Carl turns to face The Skeptic. “I’m about to be hired as a coder at Gnuhere. We’re the people who’re changing the world.”
“Changing the world? You guys can’t even change your underpants. You’re a myth built around a social disease.”
Carl flashes anger. The Skeptic has touched a nerve.
“What do coders use for birth control?” The Skeptic asks, goading Carl. “Their personality.”
“What do you know about the Digital Revolution, anyway?” Carl says.
“Do you know who you’re talking to?” one of The Skeptic’s cronies tells Carl.
“This man buys and sells ‘revolutionaries’ like you,” another snorts.
“I know enough not to confuse making money,” The Skeptic tells Carl, “with the invention of fire.”
Carl’s acid is finally kicking in, and the colors of the party are flowing around him like thick oil, the sound pressing on his temples like warm hands. He leans into the Skeptic, really checks him out, can even see the pores on his nose. The aura pulsing off him is as dark and full of malignant power and menace as a Kentucky tornado blotting out the summer sun as it heads toward town. He looks into The Skeptic’s eyes, really dives in—and finds casual contempt layered over a swirling vortex of pure evil. Is this what tripping on acid is like? Where’s the euphoria?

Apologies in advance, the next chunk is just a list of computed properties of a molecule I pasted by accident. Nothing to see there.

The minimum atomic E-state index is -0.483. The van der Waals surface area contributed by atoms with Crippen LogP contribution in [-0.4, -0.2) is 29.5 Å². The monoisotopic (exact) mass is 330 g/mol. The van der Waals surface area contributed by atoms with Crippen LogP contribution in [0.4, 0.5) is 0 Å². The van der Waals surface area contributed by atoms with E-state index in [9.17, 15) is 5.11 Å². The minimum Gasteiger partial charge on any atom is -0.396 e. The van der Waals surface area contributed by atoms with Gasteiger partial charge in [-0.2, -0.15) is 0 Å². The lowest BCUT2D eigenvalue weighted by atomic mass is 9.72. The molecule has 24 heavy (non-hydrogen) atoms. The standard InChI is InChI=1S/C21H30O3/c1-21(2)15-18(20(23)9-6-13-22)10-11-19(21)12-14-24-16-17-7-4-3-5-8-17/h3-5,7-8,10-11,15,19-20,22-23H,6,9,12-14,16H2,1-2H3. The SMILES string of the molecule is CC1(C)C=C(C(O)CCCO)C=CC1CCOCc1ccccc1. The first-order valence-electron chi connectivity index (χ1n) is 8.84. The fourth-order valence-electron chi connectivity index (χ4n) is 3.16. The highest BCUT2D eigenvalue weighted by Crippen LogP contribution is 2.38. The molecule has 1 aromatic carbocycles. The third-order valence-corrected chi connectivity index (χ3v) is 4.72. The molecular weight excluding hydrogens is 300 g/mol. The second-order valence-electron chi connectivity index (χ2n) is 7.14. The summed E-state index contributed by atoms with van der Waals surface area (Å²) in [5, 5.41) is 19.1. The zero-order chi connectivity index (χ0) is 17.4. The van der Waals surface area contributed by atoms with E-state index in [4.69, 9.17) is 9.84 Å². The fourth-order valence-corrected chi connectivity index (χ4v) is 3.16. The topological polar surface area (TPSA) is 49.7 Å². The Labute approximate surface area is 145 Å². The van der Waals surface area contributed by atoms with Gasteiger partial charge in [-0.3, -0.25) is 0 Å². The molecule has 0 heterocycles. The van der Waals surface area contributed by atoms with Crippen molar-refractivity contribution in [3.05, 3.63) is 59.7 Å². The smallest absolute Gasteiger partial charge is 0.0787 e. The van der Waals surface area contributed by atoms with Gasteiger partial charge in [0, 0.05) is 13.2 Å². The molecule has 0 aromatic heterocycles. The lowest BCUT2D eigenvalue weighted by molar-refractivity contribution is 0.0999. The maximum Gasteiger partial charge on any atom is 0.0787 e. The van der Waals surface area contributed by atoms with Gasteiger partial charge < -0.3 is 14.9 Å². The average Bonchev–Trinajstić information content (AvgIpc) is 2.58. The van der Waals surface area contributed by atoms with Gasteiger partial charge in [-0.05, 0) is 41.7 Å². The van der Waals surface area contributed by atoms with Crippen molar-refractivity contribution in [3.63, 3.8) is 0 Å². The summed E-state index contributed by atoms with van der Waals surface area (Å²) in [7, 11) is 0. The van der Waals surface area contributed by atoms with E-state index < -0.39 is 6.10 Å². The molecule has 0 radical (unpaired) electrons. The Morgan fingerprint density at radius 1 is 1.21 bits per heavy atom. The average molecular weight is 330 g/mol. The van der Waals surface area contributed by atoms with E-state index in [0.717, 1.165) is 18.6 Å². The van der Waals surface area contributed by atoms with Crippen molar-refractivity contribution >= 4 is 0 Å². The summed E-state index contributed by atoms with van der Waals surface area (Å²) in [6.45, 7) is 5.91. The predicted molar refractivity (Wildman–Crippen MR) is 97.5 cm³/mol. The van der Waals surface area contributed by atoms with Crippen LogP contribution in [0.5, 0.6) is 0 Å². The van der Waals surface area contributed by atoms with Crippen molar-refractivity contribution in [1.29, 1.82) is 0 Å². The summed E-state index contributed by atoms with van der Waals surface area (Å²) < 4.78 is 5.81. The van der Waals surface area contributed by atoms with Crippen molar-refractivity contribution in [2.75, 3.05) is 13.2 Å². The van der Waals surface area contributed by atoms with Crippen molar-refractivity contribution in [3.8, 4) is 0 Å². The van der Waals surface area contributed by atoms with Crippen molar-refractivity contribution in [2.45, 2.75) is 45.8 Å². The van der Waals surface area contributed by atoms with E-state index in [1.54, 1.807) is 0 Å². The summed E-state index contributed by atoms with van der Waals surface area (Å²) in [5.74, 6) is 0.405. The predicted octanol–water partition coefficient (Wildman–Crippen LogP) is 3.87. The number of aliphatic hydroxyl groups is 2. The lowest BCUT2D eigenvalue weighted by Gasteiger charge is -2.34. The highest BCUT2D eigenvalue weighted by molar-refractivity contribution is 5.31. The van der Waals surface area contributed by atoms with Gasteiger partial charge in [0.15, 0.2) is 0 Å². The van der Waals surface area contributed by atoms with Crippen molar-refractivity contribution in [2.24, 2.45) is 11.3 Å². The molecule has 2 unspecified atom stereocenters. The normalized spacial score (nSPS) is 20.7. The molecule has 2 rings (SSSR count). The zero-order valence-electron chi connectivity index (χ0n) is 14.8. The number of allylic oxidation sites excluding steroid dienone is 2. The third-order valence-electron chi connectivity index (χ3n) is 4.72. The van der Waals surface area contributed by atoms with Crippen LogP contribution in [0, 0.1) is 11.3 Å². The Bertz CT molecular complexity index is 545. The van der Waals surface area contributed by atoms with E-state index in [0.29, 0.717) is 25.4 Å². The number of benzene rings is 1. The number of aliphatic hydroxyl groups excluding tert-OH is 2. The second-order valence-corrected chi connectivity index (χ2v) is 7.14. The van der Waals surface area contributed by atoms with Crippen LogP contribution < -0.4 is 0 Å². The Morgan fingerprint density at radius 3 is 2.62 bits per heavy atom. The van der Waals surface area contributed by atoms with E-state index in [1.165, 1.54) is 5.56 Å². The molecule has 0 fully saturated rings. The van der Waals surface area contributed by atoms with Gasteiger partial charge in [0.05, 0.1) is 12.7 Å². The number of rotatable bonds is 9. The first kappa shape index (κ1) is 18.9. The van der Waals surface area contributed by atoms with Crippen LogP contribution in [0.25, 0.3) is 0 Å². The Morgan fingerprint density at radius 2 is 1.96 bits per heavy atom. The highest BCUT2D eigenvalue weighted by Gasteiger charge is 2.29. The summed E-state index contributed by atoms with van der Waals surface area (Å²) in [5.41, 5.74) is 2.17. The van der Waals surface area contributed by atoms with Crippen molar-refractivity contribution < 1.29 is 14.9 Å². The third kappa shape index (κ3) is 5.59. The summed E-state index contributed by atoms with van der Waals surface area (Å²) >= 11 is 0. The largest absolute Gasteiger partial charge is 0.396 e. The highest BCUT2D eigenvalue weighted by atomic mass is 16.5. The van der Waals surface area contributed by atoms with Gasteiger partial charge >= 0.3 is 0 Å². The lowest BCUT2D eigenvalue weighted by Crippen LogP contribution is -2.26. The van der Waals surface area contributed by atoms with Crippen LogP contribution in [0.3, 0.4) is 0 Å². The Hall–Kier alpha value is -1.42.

He screams at the Skeptic: “You’re like the jerks I went to school with—I killed them all!”
Then the screen behind him goes black-and-white with images of Nazi soldiers standing in endless, ordered ranks at the vast stadium in Nuremberg from Leni Riefenstahl’s movie Triumph of the Will. Godwin’s law, Carl thinks.
The Skeptic and his coterie laugh at Carl before calmly resuming their banter as if he doesn’t exist.
That was college, a long time ago
“Looked like you needed rescuing,” Maria tells Danny.
Danny stares at the banker with naked affection.
“It’s great to see you, Maria. It’s been too long. Still chasing the American dream?”
“Well, I got the trophy”– she waves it joyfully—“and I’ve got the fancy apartments in New York and Nob Hill, about to buy a house in Woodside, and I’ve got the corporate jet on call, and I’ve got the CEO of IBM on speed dial, and I’m probably going to make partner next year …”
“Too much ain’t enough?”